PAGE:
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Overview of Hinduism and various sexualities

Updated: Feb 6, 2023

The Hindu religion is one of the oldest, most diverse and largest in the world. It has a history of over 4,000 years, and its followers number more than one billion people. The Hindu religion comprises many different schools of thought and belief systems with thousands of deities and deities that are considered to be manifestations of different aspects of nature.


The Hindu gods have been depicted in various ways throughout history, with some having homosexual relationships. One such example is Ardhanarishvara, whose right half is male and the left half is female and is created by the union of the god Shiva and goddess Parvati. This deity is celebrated and worshipped by the transgender community mainly. This form explains the relation between mortals and gods and between men and women. There are several other examples of gods who have been depicted as being attracted to each other.


In Ancient India, homosexuality was accepted as a natural part of life for those born with homosexual tendencies, but after the colonial arrival of Islam and Christianity, homosexuality became criminalised. Queerness in India has never been a foreign concept but queerphobia is something that the Islamic invasions and western influence brought to our country.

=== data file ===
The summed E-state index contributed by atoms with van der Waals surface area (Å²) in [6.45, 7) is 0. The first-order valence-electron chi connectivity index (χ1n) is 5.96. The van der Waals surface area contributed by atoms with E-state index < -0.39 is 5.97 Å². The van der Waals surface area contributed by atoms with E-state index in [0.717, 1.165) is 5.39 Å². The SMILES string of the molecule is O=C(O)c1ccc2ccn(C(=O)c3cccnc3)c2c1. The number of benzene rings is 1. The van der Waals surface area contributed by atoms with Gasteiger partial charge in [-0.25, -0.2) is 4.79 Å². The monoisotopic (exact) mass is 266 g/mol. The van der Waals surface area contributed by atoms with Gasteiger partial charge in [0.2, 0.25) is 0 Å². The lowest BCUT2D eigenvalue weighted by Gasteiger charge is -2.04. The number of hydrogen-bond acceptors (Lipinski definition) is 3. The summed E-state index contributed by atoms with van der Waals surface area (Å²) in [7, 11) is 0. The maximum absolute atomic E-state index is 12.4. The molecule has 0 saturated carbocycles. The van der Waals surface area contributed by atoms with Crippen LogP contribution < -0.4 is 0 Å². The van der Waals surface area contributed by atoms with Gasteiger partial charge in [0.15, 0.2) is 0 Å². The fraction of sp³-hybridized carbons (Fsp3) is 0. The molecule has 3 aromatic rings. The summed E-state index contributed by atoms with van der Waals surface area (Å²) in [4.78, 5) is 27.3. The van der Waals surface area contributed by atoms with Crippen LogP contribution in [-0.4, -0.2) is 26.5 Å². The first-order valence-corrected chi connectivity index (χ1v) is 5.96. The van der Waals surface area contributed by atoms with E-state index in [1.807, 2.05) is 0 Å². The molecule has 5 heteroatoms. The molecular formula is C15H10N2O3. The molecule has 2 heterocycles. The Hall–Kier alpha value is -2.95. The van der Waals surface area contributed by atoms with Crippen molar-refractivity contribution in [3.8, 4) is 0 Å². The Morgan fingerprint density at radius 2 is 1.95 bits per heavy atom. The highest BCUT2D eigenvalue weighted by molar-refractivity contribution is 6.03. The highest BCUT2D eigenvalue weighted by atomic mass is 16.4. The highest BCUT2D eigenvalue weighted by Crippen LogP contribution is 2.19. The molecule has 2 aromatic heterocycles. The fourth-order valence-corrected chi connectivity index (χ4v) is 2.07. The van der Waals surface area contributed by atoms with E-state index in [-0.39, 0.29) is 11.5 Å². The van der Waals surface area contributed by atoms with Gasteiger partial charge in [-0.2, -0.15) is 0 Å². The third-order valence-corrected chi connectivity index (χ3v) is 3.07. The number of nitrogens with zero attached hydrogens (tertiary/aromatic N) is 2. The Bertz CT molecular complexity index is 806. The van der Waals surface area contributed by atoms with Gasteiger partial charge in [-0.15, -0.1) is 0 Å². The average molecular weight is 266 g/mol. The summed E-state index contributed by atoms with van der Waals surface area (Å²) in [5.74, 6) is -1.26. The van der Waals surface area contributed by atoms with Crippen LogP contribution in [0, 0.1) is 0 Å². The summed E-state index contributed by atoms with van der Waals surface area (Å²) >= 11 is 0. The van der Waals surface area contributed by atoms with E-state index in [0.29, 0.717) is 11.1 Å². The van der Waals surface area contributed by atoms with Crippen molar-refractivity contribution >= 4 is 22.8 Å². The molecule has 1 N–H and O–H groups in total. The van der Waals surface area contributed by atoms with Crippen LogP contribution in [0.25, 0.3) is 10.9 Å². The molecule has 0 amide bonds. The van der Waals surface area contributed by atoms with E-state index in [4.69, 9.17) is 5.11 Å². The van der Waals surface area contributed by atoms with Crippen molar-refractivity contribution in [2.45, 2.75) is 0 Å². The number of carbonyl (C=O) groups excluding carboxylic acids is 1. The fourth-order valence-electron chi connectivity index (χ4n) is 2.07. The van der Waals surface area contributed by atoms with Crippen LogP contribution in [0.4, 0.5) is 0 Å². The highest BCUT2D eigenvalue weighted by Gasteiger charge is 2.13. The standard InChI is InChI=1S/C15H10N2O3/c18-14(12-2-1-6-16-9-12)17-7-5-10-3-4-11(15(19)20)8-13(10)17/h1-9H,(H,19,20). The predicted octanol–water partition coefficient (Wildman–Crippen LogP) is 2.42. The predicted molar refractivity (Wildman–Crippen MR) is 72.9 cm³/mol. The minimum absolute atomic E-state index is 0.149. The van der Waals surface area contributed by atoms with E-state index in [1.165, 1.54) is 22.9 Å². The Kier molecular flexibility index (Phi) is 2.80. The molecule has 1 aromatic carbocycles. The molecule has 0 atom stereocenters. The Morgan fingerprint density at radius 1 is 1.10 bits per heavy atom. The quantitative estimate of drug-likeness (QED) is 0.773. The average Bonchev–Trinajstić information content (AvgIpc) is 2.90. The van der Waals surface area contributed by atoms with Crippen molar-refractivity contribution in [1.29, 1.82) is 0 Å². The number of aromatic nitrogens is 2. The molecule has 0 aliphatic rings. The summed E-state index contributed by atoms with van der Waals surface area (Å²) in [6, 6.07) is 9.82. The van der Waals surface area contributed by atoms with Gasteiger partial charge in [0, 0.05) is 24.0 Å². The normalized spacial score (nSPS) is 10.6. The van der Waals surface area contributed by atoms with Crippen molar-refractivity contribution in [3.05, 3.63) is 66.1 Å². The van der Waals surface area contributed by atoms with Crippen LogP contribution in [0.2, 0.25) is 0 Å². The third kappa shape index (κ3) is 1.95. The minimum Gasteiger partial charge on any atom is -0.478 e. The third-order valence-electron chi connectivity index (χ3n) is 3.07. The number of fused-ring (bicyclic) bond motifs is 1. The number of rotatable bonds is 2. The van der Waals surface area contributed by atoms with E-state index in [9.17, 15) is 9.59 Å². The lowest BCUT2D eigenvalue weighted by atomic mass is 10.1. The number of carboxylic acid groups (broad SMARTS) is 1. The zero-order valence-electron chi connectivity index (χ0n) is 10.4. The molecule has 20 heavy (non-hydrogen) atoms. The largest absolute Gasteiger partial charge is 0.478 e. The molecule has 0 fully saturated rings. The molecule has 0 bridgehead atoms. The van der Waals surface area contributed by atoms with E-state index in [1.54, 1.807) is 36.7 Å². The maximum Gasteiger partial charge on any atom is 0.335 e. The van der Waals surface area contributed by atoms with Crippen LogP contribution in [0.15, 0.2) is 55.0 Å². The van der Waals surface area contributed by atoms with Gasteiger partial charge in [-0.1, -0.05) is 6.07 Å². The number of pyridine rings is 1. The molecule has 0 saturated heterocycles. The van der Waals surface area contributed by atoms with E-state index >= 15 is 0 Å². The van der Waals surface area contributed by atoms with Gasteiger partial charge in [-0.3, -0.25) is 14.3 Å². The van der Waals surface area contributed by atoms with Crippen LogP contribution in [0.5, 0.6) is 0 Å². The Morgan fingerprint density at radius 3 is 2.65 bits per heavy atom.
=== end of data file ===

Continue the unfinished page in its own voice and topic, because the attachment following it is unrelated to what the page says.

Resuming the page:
The Hindu religion has had a long history of accepting homosexuality as a natural expression of the human experience. In fact, there are several ancient Hindu scriptures (Brahmanda Purana, Bhagavata Purana, Mahabharata, etc.) that make reference to several gods with a homosexual character and beyond.


With the rise of colonialism in India, however, the Hindu community became victim to the colonial belief that homosexuality was criminal and unnatural. The Islamic clerics and then the Christian British imposed their own views on what was right and wrong for those born homosexuals.


The Hindu religion has a long history of accepting homosexuality as a natural part of life. The ancient Hindu texts (which are still studied by Hindus today) are full of references to gods with homosexual relationships, including Krishna, Shiva and Vishnu.


In contrast, the colonial belief that homosexuality is a crime was introduced by Islamic clerics and spread by the British. This belief has been used to justify oppression and discrimination against homosexuals in many parts of the world, including India. When it comes to Hindu beliefs, homosexuality was never a crime and thus, any statement which relates Hinduism and homosexuality as a crime, should be condemned.


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